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Privilege and 'cloaking' dismissals as redundancy

As we reported in October 2018, the Employment Appeal Tribunal (EAT) held that advice on dismissing an employee as part of a redundancy exercise, in order to limit the risk of them pursuing complaints of discrimination, fell under the "iniquity principle". This meant that the advice was not protected by legal advice privilege and could be disclosed in subsequent legal proceedings.

In Curless v Shell International Limited (previously called X v Y), the Court of Appeal has now overturned that decision, and held that this advice is subject to legal advice privilege.

In this case, the evidence in question was an email which was marked "Legally Privileged and Confidential". It began by highlighting that the employer sought to reduce the number of senior lawyer roles in their organisation. The email then moved on to refer to Mr Curless and stated that an ongoing redundancy process would be "their [Shell's] best opportunity" to dismiss him, since "there is at least a wider reorganisation and process at play that we could put this into the context of".

The email went on to state that "otherwise we risk impasse and proceedings with ongoing employment with no obvious resolution".

The email referred to the fact that Mr Curless had faced concerns about his performance for a number of years and had issued tribunal proceedings and raised a grievance alleging disability discrimination.  He was eventually dismissed under the redundancy process referred to in the lawyer's email. Following this dismissal, Mr Curless brought further disability discrimination and unfair dismissal claims and sought to rely on the evidence contained in the email advice.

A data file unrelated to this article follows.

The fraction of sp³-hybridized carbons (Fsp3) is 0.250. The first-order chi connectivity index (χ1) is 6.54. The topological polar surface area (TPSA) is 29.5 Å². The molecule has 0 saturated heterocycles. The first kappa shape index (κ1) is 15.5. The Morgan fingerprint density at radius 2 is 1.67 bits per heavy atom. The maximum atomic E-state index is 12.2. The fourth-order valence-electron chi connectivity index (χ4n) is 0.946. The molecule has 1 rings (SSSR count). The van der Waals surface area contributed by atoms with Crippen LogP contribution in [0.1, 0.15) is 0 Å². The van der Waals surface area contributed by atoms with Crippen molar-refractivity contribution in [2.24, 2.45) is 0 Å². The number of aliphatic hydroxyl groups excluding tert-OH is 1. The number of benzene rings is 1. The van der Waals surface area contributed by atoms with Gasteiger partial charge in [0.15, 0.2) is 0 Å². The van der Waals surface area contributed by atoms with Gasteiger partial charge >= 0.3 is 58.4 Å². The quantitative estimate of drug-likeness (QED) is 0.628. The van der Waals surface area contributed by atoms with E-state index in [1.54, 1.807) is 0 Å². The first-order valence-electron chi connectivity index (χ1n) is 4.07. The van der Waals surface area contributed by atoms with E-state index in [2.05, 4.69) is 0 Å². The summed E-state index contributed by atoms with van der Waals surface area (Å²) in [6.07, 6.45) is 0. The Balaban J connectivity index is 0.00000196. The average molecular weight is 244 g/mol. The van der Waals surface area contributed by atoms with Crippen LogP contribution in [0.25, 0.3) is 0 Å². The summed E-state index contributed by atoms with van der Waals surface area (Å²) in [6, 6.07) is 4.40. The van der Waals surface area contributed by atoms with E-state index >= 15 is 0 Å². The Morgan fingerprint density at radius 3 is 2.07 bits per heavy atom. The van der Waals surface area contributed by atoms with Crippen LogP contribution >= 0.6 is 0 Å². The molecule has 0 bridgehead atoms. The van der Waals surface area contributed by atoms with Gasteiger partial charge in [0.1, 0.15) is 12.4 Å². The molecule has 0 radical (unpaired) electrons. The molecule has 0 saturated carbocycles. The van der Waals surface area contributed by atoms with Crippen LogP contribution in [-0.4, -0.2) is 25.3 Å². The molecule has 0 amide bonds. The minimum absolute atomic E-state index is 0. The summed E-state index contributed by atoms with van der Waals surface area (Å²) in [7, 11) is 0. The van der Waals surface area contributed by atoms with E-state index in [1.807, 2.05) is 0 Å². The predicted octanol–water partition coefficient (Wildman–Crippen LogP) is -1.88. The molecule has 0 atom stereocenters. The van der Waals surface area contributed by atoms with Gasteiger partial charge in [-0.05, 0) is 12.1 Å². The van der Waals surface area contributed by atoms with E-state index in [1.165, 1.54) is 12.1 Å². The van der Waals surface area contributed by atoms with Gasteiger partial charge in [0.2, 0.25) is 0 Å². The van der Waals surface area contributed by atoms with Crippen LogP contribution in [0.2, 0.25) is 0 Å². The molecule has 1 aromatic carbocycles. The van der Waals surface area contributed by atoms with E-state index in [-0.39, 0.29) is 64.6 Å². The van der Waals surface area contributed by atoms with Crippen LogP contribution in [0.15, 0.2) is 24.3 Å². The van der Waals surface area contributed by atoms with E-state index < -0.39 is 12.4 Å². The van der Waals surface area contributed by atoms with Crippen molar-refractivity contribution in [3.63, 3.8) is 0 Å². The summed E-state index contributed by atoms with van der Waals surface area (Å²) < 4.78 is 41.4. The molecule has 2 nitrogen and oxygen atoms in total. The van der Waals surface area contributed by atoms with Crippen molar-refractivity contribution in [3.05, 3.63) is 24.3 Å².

The EAT said that the advice was "iniquitous", because it advised on how to take an unlawful course of action. As there can be no confidence in an inquity, the EAT's view was that the protection of privilege which would normally attach to legal advice was lost, and the email was discloseable.

Shell appealed that decision to the Court of Appeal, which has disagreed with the EAT's analysis. The Court of Appeal has said that the discrimination and victimisation which it is alleged had occurred is not sufficient to amount to an 'inquity' which would disapply legal advice privilege. In fact, the Court of Appeal's view was that the email in question contained the sort of advice that lawyers give day in, day out in cases where an employer believes (rightly or wrongly) that an employee is underperforming.  As such, the email did not contain advice to act in an iniquitous or underhand way, and therefore can benefit from the protection of legal advice privilege.

Employers will be reassured by this decision when seeking advice from their lawyers about potentially risky dismissals, whether for redundancy or any other reason. The decision confirms that advice that concerns potential discrimination and victimisation does not meet the high threshold of 'inequity', which is required for legal advice privilege to fall away.

In practice, it is rare for this type of communication to come to light in any event – in this case, the email in question was sent to Mr Curless in the post by an anonymous supporter. But the Court of Appeal's decision will mean that employers can be more confident that advice sought on dismissing a 'difficult' employee is now more likely to remain 'off the record' in any subsequent proceedings.

Contributor: Sarah Maddock 

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